Poor sleep quality and peptic ulcer disease (PUD, a condition when sores known as ulcers develop on the lining of your stomach or in the first part of your small intestine) are both major public health problems that affect the physical and psychological wellbeing of older adults.
Chronic health conditions
Poor sleep quality can be cause by age relate increases in chronic health conditions, medication use, sleep behavior changes, and other issues. It affects around one-third of all older adults. Peptic ulcers are common among older adults, too. They often result from the presence of a specific bacteria, Helicobacter pylori (H. pylori), in our gut.
Thanks to the development of treatments for H. pylori infections; however, the rate of recurrent peptic ulcers (ulcers that consistently come back after treatment) has drop dramatically. Few people who experience a recurrence of ulcers, for example, are infect with H. pylori. However, that still doesn’t explain why some people experience recurrence.
Recently, a team of researchers design a study to test their hypothesis; so that other factors besides the bacteria could cause peptic ulcer recurrence and that poor sleep may be among them. They publish their results in the Journal of the American Geriatrics Society. The researchers enroll 1,689 patients with H. pylori infect peptic ulcer disease in their study. The participants receive a 10-day course; so of anti-H. pylori treatment, follow by a four-week anti-ulcer therapy.
Healed Peptic Ulcers
Four weeks after treatment was complete, patients were test and examine to see whether their ulcers had healed. The researchers report that 1,538 patients have achieve H. pylori eradication and had their peptic ulcers healed. These participants were then enroll in a sleep study. They wore monitors that provide information about the length and quality of their sleep.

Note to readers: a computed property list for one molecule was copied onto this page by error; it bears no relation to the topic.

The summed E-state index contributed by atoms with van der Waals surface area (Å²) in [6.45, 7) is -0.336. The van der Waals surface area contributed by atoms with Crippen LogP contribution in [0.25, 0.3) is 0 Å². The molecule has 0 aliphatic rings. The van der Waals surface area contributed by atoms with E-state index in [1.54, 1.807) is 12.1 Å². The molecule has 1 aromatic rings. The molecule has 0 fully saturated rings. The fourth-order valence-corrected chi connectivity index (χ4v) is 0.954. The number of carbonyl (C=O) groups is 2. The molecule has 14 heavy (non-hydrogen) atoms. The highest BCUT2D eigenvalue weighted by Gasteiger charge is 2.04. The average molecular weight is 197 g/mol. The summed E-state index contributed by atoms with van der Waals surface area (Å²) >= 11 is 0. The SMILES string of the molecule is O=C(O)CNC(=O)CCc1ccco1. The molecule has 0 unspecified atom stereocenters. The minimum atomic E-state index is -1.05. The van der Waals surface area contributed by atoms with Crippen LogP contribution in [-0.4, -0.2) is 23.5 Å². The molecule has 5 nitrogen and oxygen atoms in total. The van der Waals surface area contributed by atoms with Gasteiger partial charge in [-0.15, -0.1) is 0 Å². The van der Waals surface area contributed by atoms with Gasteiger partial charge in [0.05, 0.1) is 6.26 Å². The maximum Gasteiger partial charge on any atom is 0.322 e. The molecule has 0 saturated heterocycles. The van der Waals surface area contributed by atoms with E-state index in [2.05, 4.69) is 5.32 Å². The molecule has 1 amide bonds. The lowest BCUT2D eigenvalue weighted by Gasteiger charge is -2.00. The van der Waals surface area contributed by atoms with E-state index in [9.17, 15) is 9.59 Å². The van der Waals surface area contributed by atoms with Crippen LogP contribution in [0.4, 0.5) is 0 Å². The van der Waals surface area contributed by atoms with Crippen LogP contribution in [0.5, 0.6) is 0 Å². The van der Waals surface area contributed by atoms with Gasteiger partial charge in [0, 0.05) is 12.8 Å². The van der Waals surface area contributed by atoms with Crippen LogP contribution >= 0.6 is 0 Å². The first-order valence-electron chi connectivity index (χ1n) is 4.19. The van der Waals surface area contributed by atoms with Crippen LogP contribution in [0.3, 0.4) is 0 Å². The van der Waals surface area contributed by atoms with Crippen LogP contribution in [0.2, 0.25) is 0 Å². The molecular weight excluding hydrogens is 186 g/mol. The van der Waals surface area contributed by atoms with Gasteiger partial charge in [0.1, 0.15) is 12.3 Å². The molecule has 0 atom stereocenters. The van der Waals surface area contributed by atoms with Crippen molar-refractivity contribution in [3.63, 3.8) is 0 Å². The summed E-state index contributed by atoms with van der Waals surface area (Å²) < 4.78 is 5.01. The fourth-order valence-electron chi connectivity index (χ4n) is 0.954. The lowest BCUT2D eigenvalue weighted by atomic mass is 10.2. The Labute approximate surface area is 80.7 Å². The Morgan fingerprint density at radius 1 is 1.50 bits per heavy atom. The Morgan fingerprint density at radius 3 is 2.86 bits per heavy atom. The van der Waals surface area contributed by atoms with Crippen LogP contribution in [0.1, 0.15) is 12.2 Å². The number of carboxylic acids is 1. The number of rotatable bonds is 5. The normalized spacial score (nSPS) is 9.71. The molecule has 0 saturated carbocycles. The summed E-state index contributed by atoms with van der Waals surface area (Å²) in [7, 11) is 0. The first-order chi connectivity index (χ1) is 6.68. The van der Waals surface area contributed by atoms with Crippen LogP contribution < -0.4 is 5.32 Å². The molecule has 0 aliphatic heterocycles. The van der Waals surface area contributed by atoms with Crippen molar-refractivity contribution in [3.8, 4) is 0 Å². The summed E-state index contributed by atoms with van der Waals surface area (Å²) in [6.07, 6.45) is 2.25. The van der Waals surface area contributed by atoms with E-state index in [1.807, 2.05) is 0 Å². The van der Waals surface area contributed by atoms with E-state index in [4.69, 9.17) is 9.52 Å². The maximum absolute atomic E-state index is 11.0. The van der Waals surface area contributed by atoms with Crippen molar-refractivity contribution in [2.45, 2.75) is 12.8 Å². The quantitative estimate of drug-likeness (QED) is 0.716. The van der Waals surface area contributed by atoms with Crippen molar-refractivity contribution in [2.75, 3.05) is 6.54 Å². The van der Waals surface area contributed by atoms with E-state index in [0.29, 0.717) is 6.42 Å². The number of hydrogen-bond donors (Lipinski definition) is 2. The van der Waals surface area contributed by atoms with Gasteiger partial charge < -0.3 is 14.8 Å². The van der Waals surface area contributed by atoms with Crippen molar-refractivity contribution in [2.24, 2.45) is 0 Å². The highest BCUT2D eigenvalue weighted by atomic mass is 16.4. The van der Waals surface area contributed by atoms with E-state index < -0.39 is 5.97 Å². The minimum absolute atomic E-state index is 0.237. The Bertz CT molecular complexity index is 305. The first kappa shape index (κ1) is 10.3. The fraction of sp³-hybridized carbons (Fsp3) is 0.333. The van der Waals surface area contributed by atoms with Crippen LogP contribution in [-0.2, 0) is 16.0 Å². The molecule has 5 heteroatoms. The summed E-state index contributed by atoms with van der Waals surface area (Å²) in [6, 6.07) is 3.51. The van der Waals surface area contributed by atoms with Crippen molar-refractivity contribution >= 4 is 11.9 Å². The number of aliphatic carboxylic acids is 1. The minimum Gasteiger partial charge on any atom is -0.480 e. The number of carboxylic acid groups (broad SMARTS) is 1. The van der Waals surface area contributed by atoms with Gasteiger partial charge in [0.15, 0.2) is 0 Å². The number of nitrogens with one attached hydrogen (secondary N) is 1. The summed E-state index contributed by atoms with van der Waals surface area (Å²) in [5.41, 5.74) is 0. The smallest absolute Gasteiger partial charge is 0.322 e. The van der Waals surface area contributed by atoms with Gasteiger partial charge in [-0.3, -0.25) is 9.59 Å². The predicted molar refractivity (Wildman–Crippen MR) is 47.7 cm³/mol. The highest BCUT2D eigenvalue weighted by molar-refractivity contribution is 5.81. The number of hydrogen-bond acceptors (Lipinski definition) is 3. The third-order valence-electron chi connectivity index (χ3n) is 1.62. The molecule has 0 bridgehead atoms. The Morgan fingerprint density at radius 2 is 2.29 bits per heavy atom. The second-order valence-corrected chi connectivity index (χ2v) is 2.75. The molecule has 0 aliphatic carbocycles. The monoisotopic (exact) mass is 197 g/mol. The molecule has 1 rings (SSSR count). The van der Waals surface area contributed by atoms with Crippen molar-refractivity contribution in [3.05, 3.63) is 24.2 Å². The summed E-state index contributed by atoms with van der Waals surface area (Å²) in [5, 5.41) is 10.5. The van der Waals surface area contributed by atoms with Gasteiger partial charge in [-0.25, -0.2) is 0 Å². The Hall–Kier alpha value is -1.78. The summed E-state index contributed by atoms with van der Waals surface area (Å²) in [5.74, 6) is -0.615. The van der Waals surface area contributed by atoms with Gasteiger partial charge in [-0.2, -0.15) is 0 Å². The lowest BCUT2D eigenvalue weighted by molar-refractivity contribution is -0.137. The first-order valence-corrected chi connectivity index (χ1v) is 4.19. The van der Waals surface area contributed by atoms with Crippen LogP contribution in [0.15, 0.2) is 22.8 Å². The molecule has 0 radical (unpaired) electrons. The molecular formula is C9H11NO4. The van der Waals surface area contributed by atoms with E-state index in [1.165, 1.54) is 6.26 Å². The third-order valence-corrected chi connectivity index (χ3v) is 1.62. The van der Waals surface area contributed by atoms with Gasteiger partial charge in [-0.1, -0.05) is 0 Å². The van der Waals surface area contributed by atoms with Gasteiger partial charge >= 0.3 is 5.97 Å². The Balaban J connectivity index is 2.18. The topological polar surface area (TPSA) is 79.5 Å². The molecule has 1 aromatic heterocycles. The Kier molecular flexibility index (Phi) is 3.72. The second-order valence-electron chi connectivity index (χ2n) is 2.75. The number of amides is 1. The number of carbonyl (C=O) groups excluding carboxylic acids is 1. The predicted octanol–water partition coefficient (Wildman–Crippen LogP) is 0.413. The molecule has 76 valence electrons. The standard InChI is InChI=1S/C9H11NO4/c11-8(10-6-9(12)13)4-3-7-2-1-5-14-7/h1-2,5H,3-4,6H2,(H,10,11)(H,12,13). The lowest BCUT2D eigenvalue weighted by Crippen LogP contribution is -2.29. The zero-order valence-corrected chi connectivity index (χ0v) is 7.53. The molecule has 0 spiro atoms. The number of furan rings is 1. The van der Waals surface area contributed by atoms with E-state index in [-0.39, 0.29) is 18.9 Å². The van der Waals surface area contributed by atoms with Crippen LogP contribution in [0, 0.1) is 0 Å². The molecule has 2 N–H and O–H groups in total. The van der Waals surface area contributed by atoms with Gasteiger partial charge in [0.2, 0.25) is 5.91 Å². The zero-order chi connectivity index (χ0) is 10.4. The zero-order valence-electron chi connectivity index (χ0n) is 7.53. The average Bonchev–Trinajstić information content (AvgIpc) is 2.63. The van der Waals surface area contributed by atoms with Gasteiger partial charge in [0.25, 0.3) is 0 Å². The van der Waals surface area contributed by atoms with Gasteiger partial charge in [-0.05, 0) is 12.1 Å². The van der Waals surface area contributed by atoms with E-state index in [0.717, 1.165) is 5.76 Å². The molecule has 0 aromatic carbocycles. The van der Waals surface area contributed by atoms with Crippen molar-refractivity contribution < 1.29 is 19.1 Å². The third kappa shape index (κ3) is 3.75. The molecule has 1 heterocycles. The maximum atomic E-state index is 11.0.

The 1,420 participants who complete the follow-up study were mostly around 69 years old and had a normal body weight. The participants who experienced a recurrence of their peptic ulcer had higher rates of heart disease, diabetes, and excessive alcohol consumption than those who had no recurrence. They also took longer to fall asleep, slept poorly, woke more during the night, and rate their sleep as poor compare to the participants who didn’t have a recurrence of ulcers.
The researchers conclude that poor sleep quality does indeed appear to contribute to the recurrence of peptic ulcers. They suggested that their findings highlight the importance of properly treating and preventing sleep problems in older adults with previous H. pylori infect peptic ulcers. This summary is from “Effect of subjective and objective sleep quality on peptic ulcer recurrence in older adults.